Rights movements[edit]

The article says that there are many facets and that autistic rights are the most prominent but the ONLY specific group it talks about are autistic rights activists. Possibly since it's an article about neurodiversity in general, not just autism, there should be sections on activists for other disorders? such as ADHD, bipolar disorder, schizophrenia... I don't even know if those have rights groups but if they do they should be added or at least linked to. 50.129.99.10 (talk) 20:55, 17 April 2015 (UTC)

As far as I know there is no organized rights movement for ADHD, bipolar and other mood disorders, dyslexia, dyspraxia, schizophrenia spectrum, sociopathy or any other atypical psycho/neurology other than autism spectrum. The idea of neurodiversity is inclusive but it seems like only autism spectrum gets a specific movement. Clr324 (say hi) 08:24, 14 May 2015 (UTC)

Neurological vs psychological[edit]

Should the first sentence be edited to say "neurological and psychological conditions?" Or should it remain as it because most people in the movement use neuroscience-based language and not psychology-based language (and besides everything psychological results from material processes in the brain, materialism of the mind is the scientific consensus). Ms. Andrea Carter here (at your service) 05:07, 23 July 2015 (UTC)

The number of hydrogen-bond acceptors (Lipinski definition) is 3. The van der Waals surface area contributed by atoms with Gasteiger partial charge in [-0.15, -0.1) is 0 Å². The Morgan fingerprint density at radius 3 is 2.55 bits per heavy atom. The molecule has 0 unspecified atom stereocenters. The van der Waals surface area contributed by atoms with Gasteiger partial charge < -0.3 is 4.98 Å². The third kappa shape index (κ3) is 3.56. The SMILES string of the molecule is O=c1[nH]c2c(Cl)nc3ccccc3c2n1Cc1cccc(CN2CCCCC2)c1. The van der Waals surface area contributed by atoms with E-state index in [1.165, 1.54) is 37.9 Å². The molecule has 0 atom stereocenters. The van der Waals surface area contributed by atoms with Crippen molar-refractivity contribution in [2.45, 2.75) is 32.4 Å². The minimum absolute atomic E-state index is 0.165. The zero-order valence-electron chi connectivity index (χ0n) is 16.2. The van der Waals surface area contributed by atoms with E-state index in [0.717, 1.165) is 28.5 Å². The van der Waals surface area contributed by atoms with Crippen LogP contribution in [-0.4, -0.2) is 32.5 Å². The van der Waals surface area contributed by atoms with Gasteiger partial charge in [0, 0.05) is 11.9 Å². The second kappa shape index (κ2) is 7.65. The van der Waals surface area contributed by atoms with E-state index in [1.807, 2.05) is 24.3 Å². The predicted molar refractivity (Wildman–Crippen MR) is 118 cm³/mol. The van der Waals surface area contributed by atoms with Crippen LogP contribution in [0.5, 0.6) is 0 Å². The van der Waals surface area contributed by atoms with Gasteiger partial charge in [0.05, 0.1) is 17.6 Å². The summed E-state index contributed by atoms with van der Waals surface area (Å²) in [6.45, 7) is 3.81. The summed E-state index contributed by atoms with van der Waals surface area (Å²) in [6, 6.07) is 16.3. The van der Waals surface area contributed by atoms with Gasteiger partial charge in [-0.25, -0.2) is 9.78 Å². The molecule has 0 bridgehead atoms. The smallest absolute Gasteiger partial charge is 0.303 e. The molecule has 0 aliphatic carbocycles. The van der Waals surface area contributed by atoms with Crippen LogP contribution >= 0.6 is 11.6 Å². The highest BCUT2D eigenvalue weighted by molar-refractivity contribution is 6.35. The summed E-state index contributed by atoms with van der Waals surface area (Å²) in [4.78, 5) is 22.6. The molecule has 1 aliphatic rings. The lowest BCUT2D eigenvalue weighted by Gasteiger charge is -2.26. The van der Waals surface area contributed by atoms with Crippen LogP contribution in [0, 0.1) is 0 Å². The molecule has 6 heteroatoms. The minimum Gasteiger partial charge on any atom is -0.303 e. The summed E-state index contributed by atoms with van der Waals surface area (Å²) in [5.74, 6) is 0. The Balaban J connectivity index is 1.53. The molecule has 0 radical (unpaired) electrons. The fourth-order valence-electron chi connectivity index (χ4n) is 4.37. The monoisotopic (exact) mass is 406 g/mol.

It also seems like most of what neurodiversity covers, with the exception of Down syndrome and narcolepsy which are sometimes included, is covered under psychiatry and psychology so I guess that is worth remembering. Ms. Andrea Carter here (at your service) 05:09, 23 July 2015 (UTC)

ND and the Anti-Psychiatry movement[edit]

A paragraph or two from an expert specifically concerning the degree and extent of the connexion of this movement, if any, to the anti-psychiatry movement (qv) as in Szasz et al would be helpful in giving further context, I believe. If there are indeed distinct factions or tendencies within the Neurodiversity movement, a brief overview thereof would also be helpful. What I have read and heard over the years points to the movement being a big tent including people from most of the US, Latin American, Australian, Canadian, British, and Continental European political spectra and such movements as Objectivism, palaeoconservatism, followers of Michel Foucault, anarchism Left and Right, people with religious objections and so on. — Preceding unsigned comment added by 69.95.62.103 (talk) 20:55, 10 April 2016 (UTC)